As organizations and consumers get wiser about data privacy/protection imperatives, strategies will evolve to protect both sides of the same coin.

Consumers today are faced with endless privacy policies from the minute they jump online. However, how many of these lengthy legalistic policies are actually being read and consented to, in an informed way?

Keeping up to date with the specifics of each data policy is a near-impossible task. Further complicating matters, the jargon used in the policies is complex and not easily understood by the average person, making it really challenging for customers to know what they’re agreeing to.

In many cases, users of any service may feel that they have no choice but to tick ‘agree’ and accept the policies so they can get access to the sites and apps they want to use, and hope for the best. 

The flip side

On the other hand, organizations are also having difficulties collecting the best quality data. 

Consumers are less likely to hand over accurate information if they are failing or struggling to understand how and why their data is being used. 

Unless changes are made to how we request and share data, the effectiveness of data sharing policies as it stands will remain limited.  

How can this double-edged problem be solved?

The new way forward for data sharing

As we move into a new era of digital data sharing and protection,more organizations will  move towards a customer-centric approach to data policies sharing.

People will be given explanations around exactly what their data is needed for and when. We will see a shift towards a more tailored and unique approach towards data sharing, which will offer customers greater control of their data.  

Customers will benefit from this shift, and businesses will also be able to develop more tailored user experiences for each customer in the next five years.  

This new way forward will give customers and data stakeholders the following benefits:

  • The ability to opt-in to share data at different times during their experience using a service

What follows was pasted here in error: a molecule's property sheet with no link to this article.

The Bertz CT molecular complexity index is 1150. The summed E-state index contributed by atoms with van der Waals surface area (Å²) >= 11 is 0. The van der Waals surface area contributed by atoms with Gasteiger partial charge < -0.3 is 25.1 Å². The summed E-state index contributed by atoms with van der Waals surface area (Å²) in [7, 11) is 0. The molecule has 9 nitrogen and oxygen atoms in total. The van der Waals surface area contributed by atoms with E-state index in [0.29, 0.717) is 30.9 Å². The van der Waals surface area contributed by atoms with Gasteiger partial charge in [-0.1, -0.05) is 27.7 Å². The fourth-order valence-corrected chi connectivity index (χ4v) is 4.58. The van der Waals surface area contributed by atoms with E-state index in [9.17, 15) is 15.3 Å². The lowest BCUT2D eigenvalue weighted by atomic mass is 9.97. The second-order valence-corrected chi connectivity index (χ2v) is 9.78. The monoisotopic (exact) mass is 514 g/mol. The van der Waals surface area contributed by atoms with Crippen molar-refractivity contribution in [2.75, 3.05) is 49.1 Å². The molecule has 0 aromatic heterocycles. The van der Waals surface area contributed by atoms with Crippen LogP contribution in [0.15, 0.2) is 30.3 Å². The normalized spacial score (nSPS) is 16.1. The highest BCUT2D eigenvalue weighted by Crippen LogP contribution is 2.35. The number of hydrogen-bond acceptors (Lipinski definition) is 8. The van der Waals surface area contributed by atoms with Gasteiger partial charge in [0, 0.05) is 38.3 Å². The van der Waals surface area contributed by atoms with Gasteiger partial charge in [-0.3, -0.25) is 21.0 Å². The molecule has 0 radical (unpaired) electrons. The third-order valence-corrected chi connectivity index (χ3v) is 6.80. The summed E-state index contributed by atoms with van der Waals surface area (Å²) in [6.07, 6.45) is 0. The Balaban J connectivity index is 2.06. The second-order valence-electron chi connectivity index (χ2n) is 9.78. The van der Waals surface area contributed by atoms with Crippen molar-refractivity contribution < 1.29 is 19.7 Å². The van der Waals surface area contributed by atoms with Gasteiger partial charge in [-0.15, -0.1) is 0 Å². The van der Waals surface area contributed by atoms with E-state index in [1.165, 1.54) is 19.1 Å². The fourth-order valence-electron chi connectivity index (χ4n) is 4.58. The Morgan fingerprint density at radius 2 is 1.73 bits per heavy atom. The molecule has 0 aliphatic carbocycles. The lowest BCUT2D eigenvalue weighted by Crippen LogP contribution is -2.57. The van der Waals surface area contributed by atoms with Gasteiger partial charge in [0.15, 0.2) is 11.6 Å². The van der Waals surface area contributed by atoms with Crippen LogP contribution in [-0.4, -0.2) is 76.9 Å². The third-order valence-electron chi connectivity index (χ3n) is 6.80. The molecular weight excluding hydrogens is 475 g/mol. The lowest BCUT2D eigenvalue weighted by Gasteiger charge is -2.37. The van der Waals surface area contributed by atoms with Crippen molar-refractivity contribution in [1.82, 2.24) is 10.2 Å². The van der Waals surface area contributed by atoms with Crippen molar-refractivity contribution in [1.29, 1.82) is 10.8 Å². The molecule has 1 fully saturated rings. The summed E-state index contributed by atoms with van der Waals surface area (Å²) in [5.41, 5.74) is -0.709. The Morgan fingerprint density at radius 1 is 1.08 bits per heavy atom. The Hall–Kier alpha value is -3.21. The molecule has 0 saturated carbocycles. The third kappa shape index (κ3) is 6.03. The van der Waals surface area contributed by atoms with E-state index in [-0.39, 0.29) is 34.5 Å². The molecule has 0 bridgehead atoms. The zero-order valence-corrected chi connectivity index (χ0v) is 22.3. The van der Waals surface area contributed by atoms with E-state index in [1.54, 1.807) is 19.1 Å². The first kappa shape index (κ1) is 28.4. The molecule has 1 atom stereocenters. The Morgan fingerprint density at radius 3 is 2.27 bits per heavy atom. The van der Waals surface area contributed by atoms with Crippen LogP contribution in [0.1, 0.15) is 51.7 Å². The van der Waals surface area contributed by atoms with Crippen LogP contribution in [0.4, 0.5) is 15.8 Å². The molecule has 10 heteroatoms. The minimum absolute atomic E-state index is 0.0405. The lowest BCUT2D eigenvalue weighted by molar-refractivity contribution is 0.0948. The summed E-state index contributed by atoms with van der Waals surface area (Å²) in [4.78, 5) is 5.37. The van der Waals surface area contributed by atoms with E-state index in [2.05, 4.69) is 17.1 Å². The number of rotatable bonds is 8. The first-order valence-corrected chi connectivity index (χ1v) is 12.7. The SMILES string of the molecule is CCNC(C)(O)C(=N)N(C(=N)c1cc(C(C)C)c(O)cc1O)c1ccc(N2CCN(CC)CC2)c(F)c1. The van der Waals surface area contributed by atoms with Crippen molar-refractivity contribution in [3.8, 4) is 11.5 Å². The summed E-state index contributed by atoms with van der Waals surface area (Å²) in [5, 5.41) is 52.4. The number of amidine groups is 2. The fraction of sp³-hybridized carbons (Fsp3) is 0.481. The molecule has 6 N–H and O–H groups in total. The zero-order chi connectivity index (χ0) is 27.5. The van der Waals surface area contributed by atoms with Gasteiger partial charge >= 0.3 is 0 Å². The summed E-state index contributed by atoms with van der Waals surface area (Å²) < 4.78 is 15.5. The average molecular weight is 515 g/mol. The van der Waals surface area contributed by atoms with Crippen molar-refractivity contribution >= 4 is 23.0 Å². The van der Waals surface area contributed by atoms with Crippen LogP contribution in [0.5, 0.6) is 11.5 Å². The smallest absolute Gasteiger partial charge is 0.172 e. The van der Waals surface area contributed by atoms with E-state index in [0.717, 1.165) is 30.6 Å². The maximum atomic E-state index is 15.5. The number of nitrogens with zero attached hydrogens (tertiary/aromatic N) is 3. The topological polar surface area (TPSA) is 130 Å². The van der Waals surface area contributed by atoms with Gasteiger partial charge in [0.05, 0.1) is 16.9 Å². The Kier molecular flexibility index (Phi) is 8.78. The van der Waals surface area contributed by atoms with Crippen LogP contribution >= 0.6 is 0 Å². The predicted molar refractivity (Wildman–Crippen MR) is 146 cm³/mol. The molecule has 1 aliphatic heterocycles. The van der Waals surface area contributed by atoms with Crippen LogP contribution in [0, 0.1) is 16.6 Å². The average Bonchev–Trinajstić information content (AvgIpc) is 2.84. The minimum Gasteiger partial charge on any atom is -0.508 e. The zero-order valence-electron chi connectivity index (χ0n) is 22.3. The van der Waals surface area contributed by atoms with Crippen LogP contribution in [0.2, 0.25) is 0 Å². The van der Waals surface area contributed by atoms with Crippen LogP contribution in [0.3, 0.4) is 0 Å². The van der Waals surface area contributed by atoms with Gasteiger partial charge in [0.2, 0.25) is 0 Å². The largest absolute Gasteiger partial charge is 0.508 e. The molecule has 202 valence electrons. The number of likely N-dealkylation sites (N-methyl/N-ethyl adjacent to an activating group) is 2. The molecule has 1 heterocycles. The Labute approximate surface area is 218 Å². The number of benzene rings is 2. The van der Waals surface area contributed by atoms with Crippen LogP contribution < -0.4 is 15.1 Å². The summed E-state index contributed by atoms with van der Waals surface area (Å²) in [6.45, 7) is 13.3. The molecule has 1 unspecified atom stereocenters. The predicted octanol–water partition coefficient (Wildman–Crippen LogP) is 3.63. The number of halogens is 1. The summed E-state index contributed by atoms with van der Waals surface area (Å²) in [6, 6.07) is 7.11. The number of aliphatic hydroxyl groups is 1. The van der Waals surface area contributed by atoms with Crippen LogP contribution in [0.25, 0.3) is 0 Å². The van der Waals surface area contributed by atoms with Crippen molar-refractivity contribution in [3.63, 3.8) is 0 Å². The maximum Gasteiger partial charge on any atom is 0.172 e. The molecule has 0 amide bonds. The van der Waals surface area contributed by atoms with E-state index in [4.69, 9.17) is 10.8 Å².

• Transparency in enumerating exactly what the data submitted will be used for. For example, when shopping online, a user may opt-in for data-sharing in order to have a more personalized, targeted user experience
  • In the crucial financial industry, equitable control and usage of personal data will match neobanks and financial institutions with the right customers looking for reliable, meaningful services.
  • As data-sharing policies evolve to become more customer-centric, owners of data will have autonomy, with more insight and control over what is shared between different parties, and will benefit from greater transparency as soon as they sign up for a new service. On the other hand, organizations will receive higher quality data through a more engaged and informed customer base, for which they can deliver more meaningful services tailored to personalized needs.

In Singapore, initiatives like the SGFinDex provide citizens with a central hub to access their financial information held across different government agencies and financial institutions, while guaranteeing autonomy over who has access to that information. In the process, the initiative enables users to tailor what they access through the hub, depending on the financial help they need; and puts transparency at the forefront of these services as well. 

Similarly in Hong Kong, some virtual banks are starting initiatives to integrate retail financial services and lifestyle offerings from different providers to create a one-stop financial hub for customers that include customer-centric data-sharing policies. 

As organizations shift away from traditional jargon-heavy policies and adopt a more customer-centric approaches, there will be a better understanding of data, greater transparency and trust between users and businesses; and more powerful utilization of data for improved customer experiences.